The paddle shaft is also important. Paddles that are lightweight and feature shafts constructed from either carbon or fiberglass often have a bit of flex in their shaft, which usually equates to higher performance. The top-performing Insanity, Vibe, and Aqua-bound all feature a soft flex in the shaft and are comfortable to handle and paddle. They slice through water easily and efficiently. They are all surprisingly efficient at moving water, propelling testers across the lake at rapid speeds with little effort.
Paddle exit can be hard to notice for beginners. It depends on both the blade design and the degree of blade offset. Finally, paddle recovery primarily depends on how well the paddle's weight is balanced and how comfortable the handle and shaft are to hold. Lighter paddles and lower profile handles tend to be easier to recover.
Here we rate the paddles based on all-around, recreational performance. Their relative strengths and weakness also depend on what type of paddling you want to do. Smaller or rectangular paddles offer efficient paddling for longer days on the water. Teardrop shapes, particularly those with less offset, can demand a lot of power to move. The former work well for recreation, the latter are great for surfing.
There is often a direct correlation between lighter paddles and higher performing paddles. (One exception is the Vibe, which is heavier than other top performance scorers). There is more than a pound of difference between some of the models in this test. This extra weight might not seem like much now, but trust us, once you're a mile into your paddle, your arms will notice the extra weight. If you are planning on longer missions or want to save your strength for speed, keep this metric in mind. Also, remember that lower weights usually correlate with higher prices.
The paddles we tested vary from 1.2 pounds to 2.2 pounds. The pricey, carbon Werner Trance is the lightest paddle we tested. Its featherweight is a big reason our testers liked it best. It feels like nothing to hold but provides plenty of power in the water. The iGK Pure Carbon is also made of carbon but is much heavier because it breaks down into three pieces. The weight might be worth if you plan to travel with the paddle often.
Not all weight is created equal. The wooden Bending Branches Balance paddle weighs 1.6 pounds, but testers didn't complain about it. Since the weight is in the blade, the paddle seemed to create its own momentum. In contrast, paddlers often commented on how hefty the 1.7 pound Werner Vibe felt. We don't think the 0.1 pound is what made the difference.
As a rule, fiberglass and carbon constructed models weigh less than models made with aluminum or nylon. However, heavier materials often offer more durability throughout the product's lifespan. You may be willing to sacrifice performance for a product that may last longer. The Vibe, Insanity, and the Makai are made of fiberglass. The Trance is an expensive carbon option that would be frustrating to break or loose. The well-made, wooden Balance will likely last you a long time.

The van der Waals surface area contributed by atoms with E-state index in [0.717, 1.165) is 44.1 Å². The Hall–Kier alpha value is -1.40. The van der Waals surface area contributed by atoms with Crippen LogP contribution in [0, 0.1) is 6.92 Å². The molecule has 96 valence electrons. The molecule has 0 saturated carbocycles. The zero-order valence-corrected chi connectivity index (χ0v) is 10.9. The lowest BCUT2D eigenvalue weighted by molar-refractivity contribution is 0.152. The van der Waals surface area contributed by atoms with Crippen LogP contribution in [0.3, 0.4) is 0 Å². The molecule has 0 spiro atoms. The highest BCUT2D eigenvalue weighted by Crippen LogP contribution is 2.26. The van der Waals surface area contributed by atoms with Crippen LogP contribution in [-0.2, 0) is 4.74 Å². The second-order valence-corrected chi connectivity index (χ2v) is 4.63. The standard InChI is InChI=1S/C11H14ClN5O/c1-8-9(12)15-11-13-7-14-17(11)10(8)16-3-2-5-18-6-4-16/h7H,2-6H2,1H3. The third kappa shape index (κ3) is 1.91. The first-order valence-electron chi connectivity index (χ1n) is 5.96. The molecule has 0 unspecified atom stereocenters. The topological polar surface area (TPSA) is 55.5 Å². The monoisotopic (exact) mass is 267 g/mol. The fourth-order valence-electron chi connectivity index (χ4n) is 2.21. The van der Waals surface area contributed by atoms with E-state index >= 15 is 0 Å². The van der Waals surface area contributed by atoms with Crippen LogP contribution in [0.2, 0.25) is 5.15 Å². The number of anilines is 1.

Ease of Adjustment
All the paddles in this review are adjustable, meaning that the user can change their height to suit their needs and personal comfort. The paddles in this review have an adjustment range spanning from 8 to 18 inches. Different paddles use different adjustment mechanisms, which we discuss in detail in the locking mechanism metric. Some of these paddles offer several sizes that you can then adjust further. Check out our Buying Advice to make sure you get the right size range for your height.
The Werner Trance and Vibe and Kialoa Insanity and Makai use a LeverLocksystem, which hides the adjustment lever in the handle. It is sleek and easy to use. These models were our favorites to adjust.
The Bending Branches Balance and the Aqua-Bound Challenge both have a series of adjustment holes and a stainless steel button. You compress the button and slide the inner and outer shafts to the desired height. This adjustment system is called snap-button adjust. The adjustment button doesn't have the lowest profile, making it a small nuisance when paddling, as it often got in the way of testers' hands.
Paddles with a TwinPin, mid-shaft lever are also considered easy to adjust, mainly because this model does not require a screwdriver to tighten it. The Own the Wave and BPS models featured this technology, which operates by pushing out a "C" shaped collar clamp that releases an attached stainless steel pin from its adjustment hole. This allows you to adjust the handle end of the shaft. When you've reached your desired length, you push the clamp back in towards the shaft, and the pin goes into the nearest hole.
The final adjustment system is found on the iGK and Super Paddle models. It is, confusingly, also called the LeverLock system. This system operates by lifting a lever located on the shaft that releases tension and allows you to move the handle end of the shaft. However, we had to tighten these adjustment systems with a screwdriver when we pulled them out of the box, and several required further adjustments throughout testing. Some testers found themselves out on the water with a clamp that refused to tighten down, making it nearly impossible to paddle.